ISLAMABAD: With a casual formula, based on two bastions of the Italian National identity, culture and gastronomy, the Italian Embassy in Islamabad celebrated the achievements of the Italian Archaeological Mission in Swat.
Italy’s Ambassador Adriano Chiodi Cianfarani, in his opening remarks, underscored that “in Pakistan our archaeologists have been operating since 1955, with the first surveys conducted by Giuseppe Tucci, the famous Tibetologist and orientalist, whom established, thanks to the support and vision of the Wali of Swat a permanent mission of the Italian Institute for the Far and Middle-East in Saidu Sharif as from 1956.”
. In fact, the Italian mission has obtained, over the past decades, great results, with the successful excavations in the Buddhist sanctuaries, the uncovering of proto-historic graveyards, early and late-historic settlements, and very significant Islamic monuments. Just to mention few of their landmark dates and achievements: In 1984, the mission discovered Bazira (Barikot), a fortified city of the Indo-Greek times, in 1986 the third most ancient mosque in Pakistan, built under a general of Mahmud of Ghazni in 1048, in Udegram, was uncovered, restored and opened for worship. In 2000, the archaeological map of the Swat Valley was launched; in 2012, a 3000-year-old necropolis was unearthed. Finally, in 2013, a new archaeological museum in Saidu Sharif was completed, inaugurated and opened for the public.
Specifically on the museum, that was reproduced on some of the banners that beautifully decorated the Italian compound, the Italian ambassador mentioned that “it offers a further tangible proof of Italy’s commitment in contributing to protect the rich cultural heritage of Pakistan, providing visitors with an enhanced and modern structure housing, a unique collection of Gandhara pieces, that is already drawing researchers and tourists from Pakistan and abroad”.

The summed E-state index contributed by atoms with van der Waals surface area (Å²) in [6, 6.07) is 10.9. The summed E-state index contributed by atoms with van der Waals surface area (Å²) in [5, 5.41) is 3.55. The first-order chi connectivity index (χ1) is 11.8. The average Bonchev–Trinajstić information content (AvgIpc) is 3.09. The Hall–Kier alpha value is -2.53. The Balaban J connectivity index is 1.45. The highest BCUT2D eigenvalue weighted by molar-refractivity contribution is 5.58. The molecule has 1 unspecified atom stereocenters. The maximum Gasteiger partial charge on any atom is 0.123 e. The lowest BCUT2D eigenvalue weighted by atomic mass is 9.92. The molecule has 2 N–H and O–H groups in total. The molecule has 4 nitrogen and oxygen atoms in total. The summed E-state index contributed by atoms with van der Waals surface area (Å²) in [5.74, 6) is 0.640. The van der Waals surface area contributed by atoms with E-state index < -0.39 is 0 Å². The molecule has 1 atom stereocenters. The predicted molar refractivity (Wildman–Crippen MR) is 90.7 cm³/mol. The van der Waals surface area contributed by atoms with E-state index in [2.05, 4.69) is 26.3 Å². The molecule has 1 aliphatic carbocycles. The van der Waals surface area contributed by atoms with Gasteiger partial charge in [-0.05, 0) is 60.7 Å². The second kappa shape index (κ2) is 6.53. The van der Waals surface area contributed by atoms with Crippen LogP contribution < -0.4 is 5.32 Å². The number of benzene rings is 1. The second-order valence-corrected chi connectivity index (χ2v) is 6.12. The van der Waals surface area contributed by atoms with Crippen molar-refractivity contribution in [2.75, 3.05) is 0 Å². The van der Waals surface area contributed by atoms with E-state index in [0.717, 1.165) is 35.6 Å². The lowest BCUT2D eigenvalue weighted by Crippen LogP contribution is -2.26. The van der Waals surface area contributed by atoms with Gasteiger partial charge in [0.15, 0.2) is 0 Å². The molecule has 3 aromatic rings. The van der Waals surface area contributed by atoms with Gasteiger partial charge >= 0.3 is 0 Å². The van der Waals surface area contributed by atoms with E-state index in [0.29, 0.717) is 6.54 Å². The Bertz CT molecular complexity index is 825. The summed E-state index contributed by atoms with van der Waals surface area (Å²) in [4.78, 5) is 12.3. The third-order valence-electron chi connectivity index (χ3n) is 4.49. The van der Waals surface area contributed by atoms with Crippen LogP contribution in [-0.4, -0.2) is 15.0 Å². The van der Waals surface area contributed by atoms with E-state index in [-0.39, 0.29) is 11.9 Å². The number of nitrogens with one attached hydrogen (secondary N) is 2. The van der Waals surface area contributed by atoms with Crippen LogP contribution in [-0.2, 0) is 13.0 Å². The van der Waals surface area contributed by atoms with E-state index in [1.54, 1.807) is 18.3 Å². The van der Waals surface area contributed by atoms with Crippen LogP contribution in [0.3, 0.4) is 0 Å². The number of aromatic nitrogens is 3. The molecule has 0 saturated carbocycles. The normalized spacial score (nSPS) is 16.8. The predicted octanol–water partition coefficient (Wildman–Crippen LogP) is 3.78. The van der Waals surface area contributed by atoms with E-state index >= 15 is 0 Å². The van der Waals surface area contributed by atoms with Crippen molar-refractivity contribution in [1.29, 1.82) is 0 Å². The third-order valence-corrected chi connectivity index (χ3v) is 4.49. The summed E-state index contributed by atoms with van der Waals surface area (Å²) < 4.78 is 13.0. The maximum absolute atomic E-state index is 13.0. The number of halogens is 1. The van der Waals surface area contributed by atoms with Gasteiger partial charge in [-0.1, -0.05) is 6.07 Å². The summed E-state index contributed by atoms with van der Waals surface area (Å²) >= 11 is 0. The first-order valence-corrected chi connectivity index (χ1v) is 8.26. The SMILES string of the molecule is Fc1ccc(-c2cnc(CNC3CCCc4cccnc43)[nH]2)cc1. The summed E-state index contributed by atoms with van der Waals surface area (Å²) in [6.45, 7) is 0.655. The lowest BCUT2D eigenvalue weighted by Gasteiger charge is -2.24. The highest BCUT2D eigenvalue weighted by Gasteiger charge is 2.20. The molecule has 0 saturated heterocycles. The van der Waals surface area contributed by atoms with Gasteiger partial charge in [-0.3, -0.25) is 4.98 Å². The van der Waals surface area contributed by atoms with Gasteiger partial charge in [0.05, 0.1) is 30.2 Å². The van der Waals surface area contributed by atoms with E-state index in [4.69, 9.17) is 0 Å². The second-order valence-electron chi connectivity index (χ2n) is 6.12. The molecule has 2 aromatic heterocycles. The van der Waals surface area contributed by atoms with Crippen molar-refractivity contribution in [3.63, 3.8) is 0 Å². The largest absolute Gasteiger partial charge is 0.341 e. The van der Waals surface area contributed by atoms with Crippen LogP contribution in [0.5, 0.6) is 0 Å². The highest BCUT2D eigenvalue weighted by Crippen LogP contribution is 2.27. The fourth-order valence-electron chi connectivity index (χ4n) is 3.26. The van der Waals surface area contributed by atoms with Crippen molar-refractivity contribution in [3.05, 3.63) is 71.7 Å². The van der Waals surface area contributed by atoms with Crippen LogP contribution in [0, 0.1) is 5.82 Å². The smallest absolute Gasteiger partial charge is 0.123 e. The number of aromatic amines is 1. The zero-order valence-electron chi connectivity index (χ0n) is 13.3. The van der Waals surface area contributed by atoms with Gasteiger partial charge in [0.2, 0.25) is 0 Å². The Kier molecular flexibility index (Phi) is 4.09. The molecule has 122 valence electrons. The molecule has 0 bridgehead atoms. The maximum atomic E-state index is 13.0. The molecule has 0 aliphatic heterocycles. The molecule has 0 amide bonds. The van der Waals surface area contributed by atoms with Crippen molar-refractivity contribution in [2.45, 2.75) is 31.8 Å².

Finally, in thanking the excellent work of all the players involved: the Economic Affairs Division of the Federal Ministry of Finance, the army deployed in the Swat Valley and the KP authorities, Chiodi Cianfarani concluded, “The Italian effort to discover, look after and pass on to the future generations the historical legacy of Swat has also played an important role. We believe in portraying a more comprehensive image of Pakistan, showcasing the ‘soft’ side of this beautiful country. This is not just the ‘hard country’ that too often international media focuses on, it is also a land boasting of a very rich historical heritage that needs to be known and understood, inside Pakistan and abroad. The commendable works of the four generations of the Italian archaeologists, and their local teams have allowed the people of Swat and Pakistan as a whole, to reconnect to its rich past: be it prehistoric, Buddhist, Hellenistic or Islamic. In fact, as a panellist pointed out in the recent Islamabad Literature Festival, it is only by owning our past that we would be able to define ourselves for the future”.
Head of Economic, Cultural and Press Federico Bianchi introduced Luca Olivieri and Feryal Gauhar, and then took the Italian Archaeological Mission Head Olivieri in presenting the achievements of his team, recalled that a significant part of the mission’s funding comes from a project financed within the framework of the Pakistan-Italian Debt-for-Development Swap Agreement (PIDSA), a joint venture of the Pakistani authorities, at federal and provincial levels, and the Italian government. Feryal Gauhar introduced a 30-minute movie on the restoration of the Buddha of Jahanabad, blasted on the model of the larger, giant Buddhas of Bamiyan, and restored by the Italian mission. The event was attended by many diplomats and media personnel. All of them appreciated the initiative and thanked the ambassador for great hospitality.
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